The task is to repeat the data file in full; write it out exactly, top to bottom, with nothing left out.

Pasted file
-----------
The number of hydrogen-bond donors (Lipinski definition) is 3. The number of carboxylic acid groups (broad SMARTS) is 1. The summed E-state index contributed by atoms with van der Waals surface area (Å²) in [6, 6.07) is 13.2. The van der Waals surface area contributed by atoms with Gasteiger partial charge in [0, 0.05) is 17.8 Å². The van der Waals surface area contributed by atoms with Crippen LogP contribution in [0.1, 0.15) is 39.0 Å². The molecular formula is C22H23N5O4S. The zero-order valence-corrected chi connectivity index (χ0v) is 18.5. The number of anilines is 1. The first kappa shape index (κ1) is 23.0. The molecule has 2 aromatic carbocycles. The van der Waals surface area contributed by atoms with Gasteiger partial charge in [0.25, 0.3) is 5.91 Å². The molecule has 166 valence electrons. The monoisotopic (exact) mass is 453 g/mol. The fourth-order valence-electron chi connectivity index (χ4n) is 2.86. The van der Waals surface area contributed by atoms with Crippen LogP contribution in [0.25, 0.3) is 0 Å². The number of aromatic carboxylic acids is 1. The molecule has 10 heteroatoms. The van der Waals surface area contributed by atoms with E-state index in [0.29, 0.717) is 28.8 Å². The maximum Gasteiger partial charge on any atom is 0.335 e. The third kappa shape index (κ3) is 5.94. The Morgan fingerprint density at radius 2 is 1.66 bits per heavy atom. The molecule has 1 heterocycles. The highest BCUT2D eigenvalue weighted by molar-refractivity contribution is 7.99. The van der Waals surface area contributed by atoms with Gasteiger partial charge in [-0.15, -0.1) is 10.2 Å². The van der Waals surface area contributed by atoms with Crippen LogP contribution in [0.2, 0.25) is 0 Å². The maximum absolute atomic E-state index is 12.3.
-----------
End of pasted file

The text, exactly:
The number of hydrogen-bond donors (Lipinski definition) is 3. The number of carboxylic acid groups (broad SMARTS) is 1. The summed E-state index contributed by atoms with van der Waals surface area (Å²) in [6, 6.07) is 13.2. The van der Waals surface area contributed by atoms with Gasteiger partial charge in [0, 0.05) is 17.8 Å². The van der Waals surface area contributed by atoms with Crippen LogP contribution in [0.1, 0.15) is 39.0 Å². The molecular formula is C22H23N5O4S. The zero-order valence-corrected chi connectivity index (χ0v) is 18.5. The number of anilines is 1. The first kappa shape index (κ1) is 23.0. The molecule has 2 aromatic carbocycles. The van der Waals surface area contributed by atoms with Gasteiger partial charge in [0.25, 0.3) is 5.91 Å². The molecule has 166 valence electrons. The monoisotopic (exact) mass is 453 g/mol. The fourth-order valence-electron chi connectivity index (χ4n) is 2.86. The van der Waals surface area contributed by atoms with Crippen LogP contribution in [0.25, 0.3) is 0 Å². The number of aromatic carboxylic acids is 1. The molecule has 10 heteroatoms. The van der Waals surface area contributed by atoms with E-state index in [0.29, 0.717) is 28.8 Å². The maximum Gasteiger partial charge on any atom is 0.335 e. The third kappa shape index (κ3) is 5.94. The Morgan fingerprint density at radius 2 is 1.66 bits per heavy atom. The molecule has 1 heterocycles. The highest BCUT2D eigenvalue weighted by molar-refractivity contribution is 7.99. The van der Waals surface area contributed by atoms with Gasteiger partial charge in [-0.15, -0.1) is 10.2 Å². The van der Waals surface area contributed by atoms with Crippen LogP contribution in [0.2, 0.25) is 0 Å². The maximum absolute atomic E-state index is 12.3.